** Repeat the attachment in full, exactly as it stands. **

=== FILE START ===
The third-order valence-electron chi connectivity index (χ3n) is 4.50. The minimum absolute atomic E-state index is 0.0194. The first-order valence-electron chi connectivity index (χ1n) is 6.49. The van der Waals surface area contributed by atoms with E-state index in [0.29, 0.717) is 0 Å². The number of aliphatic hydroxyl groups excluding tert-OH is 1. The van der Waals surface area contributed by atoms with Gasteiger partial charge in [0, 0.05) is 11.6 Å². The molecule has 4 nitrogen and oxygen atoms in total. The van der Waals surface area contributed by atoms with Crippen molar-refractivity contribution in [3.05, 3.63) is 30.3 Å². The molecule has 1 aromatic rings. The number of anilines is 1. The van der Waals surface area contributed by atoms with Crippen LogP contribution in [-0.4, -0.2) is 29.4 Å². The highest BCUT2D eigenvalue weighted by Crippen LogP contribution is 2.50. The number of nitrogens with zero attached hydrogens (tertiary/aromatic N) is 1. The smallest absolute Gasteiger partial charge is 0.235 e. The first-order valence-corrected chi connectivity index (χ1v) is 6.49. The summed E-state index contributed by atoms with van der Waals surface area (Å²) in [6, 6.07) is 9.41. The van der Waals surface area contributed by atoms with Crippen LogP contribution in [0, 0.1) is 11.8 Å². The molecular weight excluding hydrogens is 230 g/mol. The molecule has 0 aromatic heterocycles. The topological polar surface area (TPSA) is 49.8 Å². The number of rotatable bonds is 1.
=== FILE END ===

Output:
The third-order valence-electron chi connectivity index (χ3n) is 4.50. The minimum absolute atomic E-state index is 0.0194. The first-order valence-electron chi connectivity index (χ1n) is 6.49. The van der Waals surface area contributed by atoms with E-state index in [0.29, 0.717) is 0 Å². The number of aliphatic hydroxyl groups excluding tert-OH is 1. The van der Waals surface area contributed by atoms with Gasteiger partial charge in [0, 0.05) is 11.6 Å². The molecule has 4 nitrogen and oxygen atoms in total. The van der Waals surface area contributed by atoms with Crippen molar-refractivity contribution in [3.05, 3.63) is 30.3 Å². The molecule has 1 aromatic rings. The number of anilines is 1. The van der Waals surface area contributed by atoms with Crippen LogP contribution in [-0.4, -0.2) is 29.4 Å². The highest BCUT2D eigenvalue weighted by Crippen LogP contribution is 2.50. The number of nitrogens with zero attached hydrogens (tertiary/aromatic N) is 1. The smallest absolute Gasteiger partial charge is 0.235 e. The first-order valence-corrected chi connectivity index (χ1v) is 6.49. The summed E-state index contributed by atoms with van der Waals surface area (Å²) in [6, 6.07) is 9.41. The van der Waals surface area contributed by atoms with Crippen LogP contribution in [0, 0.1) is 11.8 Å². The molecular weight excluding hydrogens is 230 g/mol. The molecule has 0 aromatic heterocycles. The topological polar surface area (TPSA) is 49.8 Å². The number of rotatable bonds is 1.